Thursday, July 8, 2010

Stories About Food and Faith

Food should be fun. Food should be shared with friends and family. Food should be about feeding those who are hungry. I believe all those things should combine with our faith in God, because he is the creator of us and the food we eat. That’s what this blog is about. I want to tell you my stories about food and how I became the person I am.

I grew up on a farm in Arizona, surrounded by golden wheat stocks, crisp lettuce, sweet cantaloupe and thousands and thousands of cattle. My brother and I used to fish for catfish on the Colorado River a mile from my house. My first memories of cooking was of my grandmother and her fried chicken. I fell in love with Mexican food because the farm I grew up on was 30 miles from the Mexican border, and most of my dad’s laborers came from south of the border. Those guys used to bring the most scrumptious little burritos and sell them to us gringos for 50 cents apiece. When I got to college, I was the only one of my four roommates who could cook. I quickly found out that girls would pay for the food if I cooked on Friday nights.

Then cooking just sort of took a hiatus for 10 years after college while I focused on my newspaper journalism career. After my divorce in 1994, cooking became a hobby again. I baked at 1 a.m. when I got home from work. I started cooking healthy meals for my son, so he wouldn’t have to eat from box mixes and frozen junk. In the singles ministries I led in various churches, potlucks became a regular part of our gatherings. On campouts with single-parent families, we kept chili or stew hot on the fire, ready to feed families as they arrived. While mom and the kids chowed down, the guys would pitch their tent and make them feel at home for the weekend.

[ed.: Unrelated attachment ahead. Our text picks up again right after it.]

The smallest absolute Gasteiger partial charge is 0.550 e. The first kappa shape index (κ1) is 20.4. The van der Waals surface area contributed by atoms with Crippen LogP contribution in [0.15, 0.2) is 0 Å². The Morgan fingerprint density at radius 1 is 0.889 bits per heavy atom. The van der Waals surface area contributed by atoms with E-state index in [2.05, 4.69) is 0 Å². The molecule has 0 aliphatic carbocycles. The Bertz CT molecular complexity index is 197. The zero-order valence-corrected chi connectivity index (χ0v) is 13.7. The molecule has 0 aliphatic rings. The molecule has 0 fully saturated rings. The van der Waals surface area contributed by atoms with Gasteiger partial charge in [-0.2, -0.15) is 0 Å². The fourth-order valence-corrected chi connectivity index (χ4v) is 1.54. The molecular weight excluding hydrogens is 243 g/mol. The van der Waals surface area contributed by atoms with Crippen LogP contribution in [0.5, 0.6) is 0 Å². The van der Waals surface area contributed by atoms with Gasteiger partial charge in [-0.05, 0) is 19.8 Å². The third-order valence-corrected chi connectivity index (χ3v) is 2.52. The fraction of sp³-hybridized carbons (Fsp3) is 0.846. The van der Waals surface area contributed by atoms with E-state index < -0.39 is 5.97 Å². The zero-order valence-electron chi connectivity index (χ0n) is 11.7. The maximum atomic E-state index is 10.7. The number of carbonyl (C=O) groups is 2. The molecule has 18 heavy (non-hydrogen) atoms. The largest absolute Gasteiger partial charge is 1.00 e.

I started catering in 2004 with “Awesome Salsa & Guacamole,” mostly to make ends meet as a single dad. My son, one of his buddies and me would work a 10-foot x 10-foot screened area at art and wine festivals on weekends. I got to write about some of those adventures through a regular column in the local newspaper. My church started asking me to cater dinners. I wasn’t much with a hammer and nail on those roofing missions to Hackberry, La., but I sure could feed the troops some mighty fine grub. I even met my wife through food; she attended a dinner I helped cook at my church. Now we work together to cater that same monthly dinner.

Along the way, I began to see that food was a gift from God, given to us to, not only enjoy, but to relate to each other. In the Old Testament, the Israelites called their gatherings “feasts” or “festivals.” In the New Testament, Jesus seems to feel pretty comfortable slipping off his dusty sandals and eating a hardy meal every night with either saints or sinners – or both. He seemed rather irritated that his mom dragged him away from his friends to turn water into wine – the best wine. The last gathering with his disciples was over coal-baked fish on the beach for one last meal with his buddies. Sounds like he was having fun.

The Bible uses food countless times as metaphors for life. The Israelites ate manna falling from the sky. Fishermen, shepherds and farmers played key roles in biblical stories because they were simple and hard-working. The early sign of Christians was that of a fish. Jesus himself said, “I am the bread of life.” Sure seems to me that God gave us food to send us a few messages.

Food wasn’t meant to be bland, or else he wouldn’t have given us salt and dozens of other spices mentioned in the Bible to “flavor” food. He wants us to experience life abundantly. Get my point? Every time I cook, I see God, smell God, taste God and sense his presence as I cook, whether on my backyard barbecue, in my church’s kitchen or on a mission somewhere in the world.

Join me on this journey about faith, family, friends, feeding the hungry and having fun – all tied together through this wonderful thing we call food.

On Saturday, I'll be participating in a Chili Cookoff. Come visit me. You can find the necessary info at this link:

No comments:

Post a Comment